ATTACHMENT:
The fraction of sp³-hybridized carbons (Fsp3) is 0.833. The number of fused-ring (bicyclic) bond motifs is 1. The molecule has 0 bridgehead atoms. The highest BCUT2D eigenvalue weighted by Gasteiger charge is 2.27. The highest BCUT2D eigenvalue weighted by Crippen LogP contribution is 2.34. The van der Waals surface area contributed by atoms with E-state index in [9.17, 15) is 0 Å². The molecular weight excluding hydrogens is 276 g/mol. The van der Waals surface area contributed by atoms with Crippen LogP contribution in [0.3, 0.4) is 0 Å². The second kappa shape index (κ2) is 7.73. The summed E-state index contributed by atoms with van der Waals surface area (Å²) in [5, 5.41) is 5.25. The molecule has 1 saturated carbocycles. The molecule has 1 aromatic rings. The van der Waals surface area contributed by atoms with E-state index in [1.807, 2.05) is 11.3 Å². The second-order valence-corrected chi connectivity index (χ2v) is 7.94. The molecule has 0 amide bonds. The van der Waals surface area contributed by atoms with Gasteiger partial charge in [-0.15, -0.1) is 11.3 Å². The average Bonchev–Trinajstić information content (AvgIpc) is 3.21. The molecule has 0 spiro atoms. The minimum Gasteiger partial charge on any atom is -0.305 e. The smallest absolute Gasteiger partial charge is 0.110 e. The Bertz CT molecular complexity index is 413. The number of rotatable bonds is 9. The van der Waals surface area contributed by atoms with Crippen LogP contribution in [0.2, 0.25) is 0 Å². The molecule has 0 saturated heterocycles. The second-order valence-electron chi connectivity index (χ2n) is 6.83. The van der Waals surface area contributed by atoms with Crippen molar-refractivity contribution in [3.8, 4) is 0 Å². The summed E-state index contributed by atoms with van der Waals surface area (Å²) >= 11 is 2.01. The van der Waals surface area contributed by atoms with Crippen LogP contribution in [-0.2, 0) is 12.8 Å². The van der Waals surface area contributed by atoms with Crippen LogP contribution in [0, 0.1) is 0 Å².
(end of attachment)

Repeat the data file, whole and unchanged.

The fraction of sp³-hybridized carbons (Fsp3) is 0.833. The number of fused-ring (bicyclic) bond motifs is 1. The molecule has 0 bridgehead atoms. The highest BCUT2D eigenvalue weighted by Gasteiger charge is 2.27. The highest BCUT2D eigenvalue weighted by Crippen LogP contribution is 2.34. The van der Waals surface area contributed by atoms with E-state index in [9.17, 15) is 0 Å². The molecular weight excluding hydrogens is 276 g/mol. The van der Waals surface area contributed by atoms with Crippen LogP contribution in [0.3, 0.4) is 0 Å². The second kappa shape index (κ2) is 7.73. The summed E-state index contributed by atoms with van der Waals surface area (Å²) in [5, 5.41) is 5.25. The molecule has 1 saturated carbocycles. The molecule has 1 aromatic rings. The van der Waals surface area contributed by atoms with E-state index in [1.807, 2.05) is 11.3 Å². The second-order valence-corrected chi connectivity index (χ2v) is 7.94. The molecule has 0 amide bonds. The van der Waals surface area contributed by atoms with Gasteiger partial charge in [-0.15, -0.1) is 11.3 Å². The average Bonchev–Trinajstić information content (AvgIpc) is 3.21. The molecule has 0 spiro atoms. The minimum Gasteiger partial charge on any atom is -0.305 e. The smallest absolute Gasteiger partial charge is 0.110 e. The Bertz CT molecular complexity index is 413. The number of rotatable bonds is 9. The van der Waals surface area contributed by atoms with Crippen LogP contribution in [0.2, 0.25) is 0 Å². The molecule has 0 saturated heterocycles. The second-order valence-electron chi connectivity index (χ2n) is 6.83. The van der Waals surface area contributed by atoms with Crippen molar-refractivity contribution in [3.8, 4) is 0 Å². The summed E-state index contributed by atoms with van der Waals surface area (Å²) >= 11 is 2.01. The van der Waals surface area contributed by atoms with Crippen LogP contribution in [-0.2, 0) is 12.8 Å². The van der Waals surface area contributed by atoms with Crippen LogP contribution in [0, 0.1) is 0 Å².